I'm neither hip nor cool. If you rounded my age up you'd hit 40 and if you asked me if I'd read the Scott Pilgrim novels I'd have
Then I watched the film, and what I saw was one of the purest, sweetest, funniest, and most dead-on accurate portrayals of "young male in love" syndrome that I've ever seen in a cinema. One need not be a hip youngster or a seasoned film critic to see what's going on beneath the surface of this powerfully entertaining movie -- but it certainly helps to approach this strange little experiment with an open mind and a youthful heart. Anyone who dismisses this film as youth-pandering video game ephemera simply isn't looking closely enough.
Directed with a stunning amount of wit and energy by Edgar Wright (he also brought you Shaun of the Dead and Hot Fuzz), Scott Pilgrim vs. The World is about an average young Torontonian who falls madly in love with a wide-eyed but slightly melancholy girl named Ramona Flowers -- but poor Scott has to withstand so much more than just building up the courage to ask for a date. As it turns out, Ramona actually kinda digs Scott, but let's just say this lovely young gal comes with a lot of old-school romantic baggage.
As in: she's got seven "evil exes" that Scott must defeat before he and Ramona are able to move forward with their delicate love affair. Plus he also has to contend with a pair of excitable ex-girlfriends, a group of intermittently supportive pals, and a whole bunch of emotional barbed wire to climb through. On paper, it sounds like a pretty standard rom-com -- aside from the seven evil exes that Scott has to fight using martial arts, video game power-ups and rock music, I mean.
If ever there were a movie that will appeal to full grown adults who are still intent on retaining some true "childishness,"Scott Pilgrim is it. On the surface it's all video game references and witty quips and movie geek in-jokes -- but (barely) hidden beneath the flick's addictively colorful exterior is a surprisingly insightful analysis of what happens to a young guy when he's in love. On the screen we get to enjoy seeing Scott Pilgrim do battle with ex-boyfriends both handsome and threatening, but that's not really what we're watching at all. The canny screenplay (adapted from the book series by Bryan Lee O'Malley) makes it exceedingly clear that we're watching actually one sweet kid do battle against ... insecurity, uncertainty, and the paralyzing fear of being rejected by a beloved female for someone "cooler."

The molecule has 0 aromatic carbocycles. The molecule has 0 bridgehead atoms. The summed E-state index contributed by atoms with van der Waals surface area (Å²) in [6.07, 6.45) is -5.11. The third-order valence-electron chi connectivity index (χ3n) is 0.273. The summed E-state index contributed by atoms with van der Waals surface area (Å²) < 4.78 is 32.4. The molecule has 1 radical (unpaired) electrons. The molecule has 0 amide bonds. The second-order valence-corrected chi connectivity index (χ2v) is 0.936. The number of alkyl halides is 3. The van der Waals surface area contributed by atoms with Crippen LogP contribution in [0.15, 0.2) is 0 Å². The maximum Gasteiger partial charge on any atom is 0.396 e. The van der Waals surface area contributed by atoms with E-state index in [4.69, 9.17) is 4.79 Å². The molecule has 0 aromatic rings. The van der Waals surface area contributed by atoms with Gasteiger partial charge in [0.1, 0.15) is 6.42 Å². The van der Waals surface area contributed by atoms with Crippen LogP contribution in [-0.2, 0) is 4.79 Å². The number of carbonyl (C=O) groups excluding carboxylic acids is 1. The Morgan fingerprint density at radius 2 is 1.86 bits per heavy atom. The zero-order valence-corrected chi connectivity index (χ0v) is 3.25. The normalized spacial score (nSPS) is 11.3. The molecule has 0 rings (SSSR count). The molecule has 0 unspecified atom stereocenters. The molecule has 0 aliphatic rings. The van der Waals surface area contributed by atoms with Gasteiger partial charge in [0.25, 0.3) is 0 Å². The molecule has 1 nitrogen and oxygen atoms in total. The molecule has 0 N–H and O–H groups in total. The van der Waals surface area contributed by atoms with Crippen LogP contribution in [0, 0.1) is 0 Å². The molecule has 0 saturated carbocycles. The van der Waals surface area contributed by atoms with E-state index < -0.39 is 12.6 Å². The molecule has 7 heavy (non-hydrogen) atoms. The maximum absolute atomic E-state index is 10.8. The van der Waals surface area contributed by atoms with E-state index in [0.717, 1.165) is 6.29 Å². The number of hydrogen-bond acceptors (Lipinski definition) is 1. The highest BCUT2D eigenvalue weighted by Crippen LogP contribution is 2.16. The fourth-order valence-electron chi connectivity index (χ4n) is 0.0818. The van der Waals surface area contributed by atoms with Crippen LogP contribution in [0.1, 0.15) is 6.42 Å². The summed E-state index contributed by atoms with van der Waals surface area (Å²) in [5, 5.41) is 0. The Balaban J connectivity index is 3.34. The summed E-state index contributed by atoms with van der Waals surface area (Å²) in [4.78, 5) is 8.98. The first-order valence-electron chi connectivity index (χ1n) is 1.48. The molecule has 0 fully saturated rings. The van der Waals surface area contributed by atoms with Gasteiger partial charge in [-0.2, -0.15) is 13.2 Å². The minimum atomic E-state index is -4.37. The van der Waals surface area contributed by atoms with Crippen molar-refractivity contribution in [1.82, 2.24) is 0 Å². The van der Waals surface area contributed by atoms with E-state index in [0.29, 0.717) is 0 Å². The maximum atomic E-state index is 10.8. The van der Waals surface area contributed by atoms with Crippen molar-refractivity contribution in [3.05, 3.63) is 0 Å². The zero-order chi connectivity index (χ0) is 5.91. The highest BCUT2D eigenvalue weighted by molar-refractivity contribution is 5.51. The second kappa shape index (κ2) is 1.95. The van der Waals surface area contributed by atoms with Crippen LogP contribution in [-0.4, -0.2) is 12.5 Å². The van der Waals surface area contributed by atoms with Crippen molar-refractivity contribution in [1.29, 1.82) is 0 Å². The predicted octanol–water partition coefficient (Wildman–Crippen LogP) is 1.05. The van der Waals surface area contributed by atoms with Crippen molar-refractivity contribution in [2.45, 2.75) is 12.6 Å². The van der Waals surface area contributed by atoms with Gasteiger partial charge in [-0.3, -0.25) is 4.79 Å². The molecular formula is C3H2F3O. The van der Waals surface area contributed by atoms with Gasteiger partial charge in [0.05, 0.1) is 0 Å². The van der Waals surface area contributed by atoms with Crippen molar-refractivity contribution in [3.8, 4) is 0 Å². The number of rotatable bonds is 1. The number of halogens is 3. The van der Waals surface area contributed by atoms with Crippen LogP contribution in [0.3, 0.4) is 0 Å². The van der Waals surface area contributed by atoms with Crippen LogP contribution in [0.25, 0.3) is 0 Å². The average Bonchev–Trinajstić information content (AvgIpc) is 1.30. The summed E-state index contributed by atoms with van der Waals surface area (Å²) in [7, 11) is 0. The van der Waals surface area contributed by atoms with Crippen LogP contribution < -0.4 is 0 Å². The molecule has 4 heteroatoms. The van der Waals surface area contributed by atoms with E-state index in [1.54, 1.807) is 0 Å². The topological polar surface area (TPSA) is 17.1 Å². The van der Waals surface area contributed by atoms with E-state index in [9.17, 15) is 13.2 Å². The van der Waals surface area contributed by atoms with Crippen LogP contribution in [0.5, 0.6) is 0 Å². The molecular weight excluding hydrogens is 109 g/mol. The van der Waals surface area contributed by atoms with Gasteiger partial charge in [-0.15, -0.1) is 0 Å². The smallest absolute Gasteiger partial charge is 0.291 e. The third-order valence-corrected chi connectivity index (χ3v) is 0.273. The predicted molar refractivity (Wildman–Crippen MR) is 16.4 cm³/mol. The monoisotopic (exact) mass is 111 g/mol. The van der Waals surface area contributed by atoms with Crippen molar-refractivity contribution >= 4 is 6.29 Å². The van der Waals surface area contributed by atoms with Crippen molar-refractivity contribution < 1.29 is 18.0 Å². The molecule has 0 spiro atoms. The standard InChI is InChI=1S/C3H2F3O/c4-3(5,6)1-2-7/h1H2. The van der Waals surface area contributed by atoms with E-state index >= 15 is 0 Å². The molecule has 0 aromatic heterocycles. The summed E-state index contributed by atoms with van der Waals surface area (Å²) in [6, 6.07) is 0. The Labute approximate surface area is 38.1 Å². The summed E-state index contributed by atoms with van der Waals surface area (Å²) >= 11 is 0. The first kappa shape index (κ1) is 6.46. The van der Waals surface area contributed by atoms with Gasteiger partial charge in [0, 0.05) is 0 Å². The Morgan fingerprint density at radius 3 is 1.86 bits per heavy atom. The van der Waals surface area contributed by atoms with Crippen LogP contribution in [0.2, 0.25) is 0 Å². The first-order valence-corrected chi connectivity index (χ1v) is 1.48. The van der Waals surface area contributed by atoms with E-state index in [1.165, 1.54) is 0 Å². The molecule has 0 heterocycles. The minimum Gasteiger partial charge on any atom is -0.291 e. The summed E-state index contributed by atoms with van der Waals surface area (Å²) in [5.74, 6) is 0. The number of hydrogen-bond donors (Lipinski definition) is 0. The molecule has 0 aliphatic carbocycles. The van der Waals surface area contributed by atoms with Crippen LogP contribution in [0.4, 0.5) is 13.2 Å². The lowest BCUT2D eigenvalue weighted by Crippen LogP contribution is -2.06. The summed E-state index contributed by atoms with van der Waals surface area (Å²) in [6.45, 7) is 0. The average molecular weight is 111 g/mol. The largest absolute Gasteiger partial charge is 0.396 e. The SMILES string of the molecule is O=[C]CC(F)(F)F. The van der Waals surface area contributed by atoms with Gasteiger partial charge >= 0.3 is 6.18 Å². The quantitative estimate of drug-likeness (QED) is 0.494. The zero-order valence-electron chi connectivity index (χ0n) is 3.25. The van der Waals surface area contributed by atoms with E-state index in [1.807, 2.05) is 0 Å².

Sure, the movie happens to mine this subtext early (and fairly often), but Wright and company take a gleefully enthusiastic approach to the material; the subtext complements the surface fun remarkably well and, better yet, vice versa. Taking smart material and then packaging it in such a strange movie is a big risk, and it may end up hurting Scott Pilgrim vs. The World at the box office, but I'd be willing to wager an arcade full of quarters that this flick will enjoy quite a healthy shelf life among the young / young-at-heart who'd like to see a romantic movie that delivers such personal, poignant ideas with an endearingly cockeyed grin. And lots of crazy fighting.
Now that I think about it, I may in fact be the perfect age to fall for a movie like this one. I'm old enough to know what heartache feels like, and I've sure as hell been in Scott Pilgrim's shoes a few times, but I'm also still young enough to appreciate this film's frenetic pace, constant video game references, and amusingly ass-kicking action bits. Mr. Wright's odd little adaptation manages to be sweet, smart, slick and silly all at the same time, and speaking as only one old man: I think this flick is a welcome breath of fresh air in a sub-genre (the, ugh, romantic comedy) that could use a hundred similar breaths of fresh air.
And ladies, keep this in mind: as insane as Scott Pilgrim vs. The World gets (and boy does it get crazy), the film is still a powerfully accurate portrayal of what goes on inside the brain of a smitten and jealous young man. Trust me, it is.